The world was extremely different millions of years ago. The long-necked Diplacusis wandered this volcano-laden landscape. Thanks to its really long neck and tail, Diplacusis was so big that it was afraid of no predator.
Actually, Diplodocus is the long-necked dinosaur from the Jurassic Period. When you’re hearing two sounds at the same time, that’s a hearing condition called diplacusis.
Diplacusis is an affliction which can be frustrating and confusing leading to difficulty with communication.
Perhaps your hearing has been a bit weird lately
Usually, we think of hearing loss as our hearing becoming muted or quiet over time. According to this idea, over time, we simply hear less and less. But sometimes, hearing loss can manifest in some peculiar ways. One of the most interesting (or, perhaps, frustrating) such presentations is a condition called diplacusis.
What is diplacusis?
So, what is diplacusis? The meaning of the medical term diplacusis is basically “double hearing”. Normally, your brain takes signals from your right ear and signals from the left ear and marries them harmoniously into one sound. This combined sound is what you hear. Your eyes are doing the same thing. If you put a hand over your right eye and then a hand over your left eye, you see slightly different images, right? Normally, with your ears, you won’t even notice it.
When your brain can’t successfully combine the two sounds from your ears because they are too different, you have this condition of diplacusis. You can develop diplacusis as a result of hearing loss in one ear (called monaural diplacusis) or both ears (binaural diplacusis).
Two forms of diplacusis
Diplacusis doesn’t impact everyone in the same way. However, there are usually two basic forms of diplacusis:
- Diplacusis dysharmonica: This type of diplacusis happens when the pitch of the right ear and the pitch of the left ear are hearing sound as two different pitches. So the sound will be distorted when somebody talks to you. One side may sound high-pitched and the other low-pitched. Those sounds can be hard to understand as a result.
- Diplacusis echoica: With this, what you hear will sound off because your brain receives the sound from each ear out of sync with the other instead of hearing two separate pitches. This may cause echoes (or, rather, artifacts that sound like echoes). This can also cause difficulty in terms of understanding speech.
Symptoms of diplacusis
The symptoms of diplacusis could include:
- Phantom echoes
- Off timing hearing
- Off pitch hearing
That said, it’s useful to think of diplacusis as akin to double vision: Yes, it can produce some symptoms on its own, but it’s normally itself a symptom of something else. (It’s the effect, essentially, not the cause.) Diplacusis, in these cases, is most likely a symptom of hearing loss. So your best strategy would be to Schedule an appointment with us for a hearing exam.
What causes diplacusis?
In a very basic sense (and perhaps not surprisingly), the causes of diplacusis align rather well with the causes of hearing loss. But there are some specific reasons why you could develop diplacusis:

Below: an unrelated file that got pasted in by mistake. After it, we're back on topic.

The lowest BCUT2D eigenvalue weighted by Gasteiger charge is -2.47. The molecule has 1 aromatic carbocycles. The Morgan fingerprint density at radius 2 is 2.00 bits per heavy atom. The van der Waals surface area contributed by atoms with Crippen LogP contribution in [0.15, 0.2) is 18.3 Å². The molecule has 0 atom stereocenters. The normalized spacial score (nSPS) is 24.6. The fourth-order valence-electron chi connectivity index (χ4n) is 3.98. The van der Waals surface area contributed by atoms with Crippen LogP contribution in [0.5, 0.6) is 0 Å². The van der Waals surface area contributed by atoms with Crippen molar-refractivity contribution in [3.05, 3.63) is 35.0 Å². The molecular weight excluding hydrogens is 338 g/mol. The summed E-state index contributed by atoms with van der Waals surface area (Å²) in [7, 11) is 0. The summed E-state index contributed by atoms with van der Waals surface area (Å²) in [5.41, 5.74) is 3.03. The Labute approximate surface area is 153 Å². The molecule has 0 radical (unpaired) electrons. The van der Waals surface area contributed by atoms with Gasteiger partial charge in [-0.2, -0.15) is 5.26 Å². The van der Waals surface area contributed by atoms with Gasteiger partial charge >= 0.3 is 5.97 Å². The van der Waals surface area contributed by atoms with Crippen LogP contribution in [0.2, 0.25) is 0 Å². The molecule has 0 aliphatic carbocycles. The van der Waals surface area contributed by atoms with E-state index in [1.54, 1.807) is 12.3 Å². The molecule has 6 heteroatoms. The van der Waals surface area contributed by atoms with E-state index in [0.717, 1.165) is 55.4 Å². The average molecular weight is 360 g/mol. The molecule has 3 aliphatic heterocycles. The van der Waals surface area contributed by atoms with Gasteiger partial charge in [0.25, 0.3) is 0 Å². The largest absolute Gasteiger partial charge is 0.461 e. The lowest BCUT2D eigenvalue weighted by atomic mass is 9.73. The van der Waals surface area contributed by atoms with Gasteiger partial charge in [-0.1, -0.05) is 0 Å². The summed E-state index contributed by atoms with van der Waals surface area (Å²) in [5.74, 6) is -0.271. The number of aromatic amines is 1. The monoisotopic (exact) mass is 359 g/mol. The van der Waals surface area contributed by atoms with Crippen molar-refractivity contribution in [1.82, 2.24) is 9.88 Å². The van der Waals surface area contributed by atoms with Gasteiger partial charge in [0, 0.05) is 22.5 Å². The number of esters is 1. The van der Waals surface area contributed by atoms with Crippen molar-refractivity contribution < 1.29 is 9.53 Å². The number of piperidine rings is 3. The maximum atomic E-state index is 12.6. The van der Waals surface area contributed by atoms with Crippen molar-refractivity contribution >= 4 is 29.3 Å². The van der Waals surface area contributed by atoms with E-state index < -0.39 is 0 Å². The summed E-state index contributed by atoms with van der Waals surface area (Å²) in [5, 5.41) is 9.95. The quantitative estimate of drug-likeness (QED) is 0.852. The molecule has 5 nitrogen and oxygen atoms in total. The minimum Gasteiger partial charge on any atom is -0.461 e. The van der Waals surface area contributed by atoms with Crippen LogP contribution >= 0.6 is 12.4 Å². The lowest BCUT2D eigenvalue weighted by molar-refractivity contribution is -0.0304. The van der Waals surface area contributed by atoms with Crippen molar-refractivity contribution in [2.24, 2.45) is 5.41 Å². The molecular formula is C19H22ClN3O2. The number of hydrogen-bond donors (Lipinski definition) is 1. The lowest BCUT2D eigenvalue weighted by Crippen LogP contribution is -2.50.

- Noise-related damage to your ears: If you’ve experienced enough loud noises to damage your hearing, it’s feasible that the same damage has led to hearing loss, and consequently, diplacusis.
- Earwax: Your ability to hear can be affected by an earwax obstruction. Whether that earwax forms a partial or complete blockage, it can lead to diplacusis.
- An infection: Swelling of your ear canal can be the result of an ear infection, sinus infection, or even allergies. This swelling, while a typical response, can effect the way sound travels through your inner ear and to your brain.
- A tumor: Diplacusis can, in rare cases, be caused by a tumor inside of your ear canal. But remain calm! They’re usually benign. But you still should consult with us about it.
It’s clear that there are a number of the same causes of diplacusis and hearing loss. Meaning that you likely have some degree of hearing loss if you have diplacusis. Which means you have a good reason to visit a hearing specialist.
How is diplacusis treated?
Depending on the underlying cause, there are several possible treatments. If your condition is related to an obstruction, like earwax, then treatment will concentrate on the removal of that blockage. But permanent sensorineural hearing loss is more often the cause. Here are some treatment options if that’s the situation:
- Hearing aids: Your hearing can be neutralized with the correct set of hearing aids. This means that the symptoms of diplacusis will likely disappear. It’s essential to get the right settings on your hearing aids and you’ll want to have us help you with that.
- Cochlear implant: A cochlear implant might be the only way of managing diplacusis if the root cause is profound hearing loss.
A hearing test is the first step to getting to the bottom of the problem. Here’s how you can think about it: a hearing exam will be able to identify what kind of hearing loss is at the root of your diplacusis (maybe you simply think things sound weird at this point and you don’t even recognize it as diplacusis). We have extremely sensitive hearing tests nowadays and any discrepancies with how your ears are hearing the world will be found.
Hearing clearly is more fun than not
Getting the proper treatment for your diplacusis, whether that’s a hearing aid or something else, means you’ll be more capable of participating in your daily life. It will be easier to carry on conversations. Keeping up with your family will be easier.
Which means, you’ll be able to hear your grandchildren tell you all about what a Diplodocus is, and you (hopefully) won’t have any diplacusis to get in the way.
Call today for an appointment to have your diplacusis symptoms checked.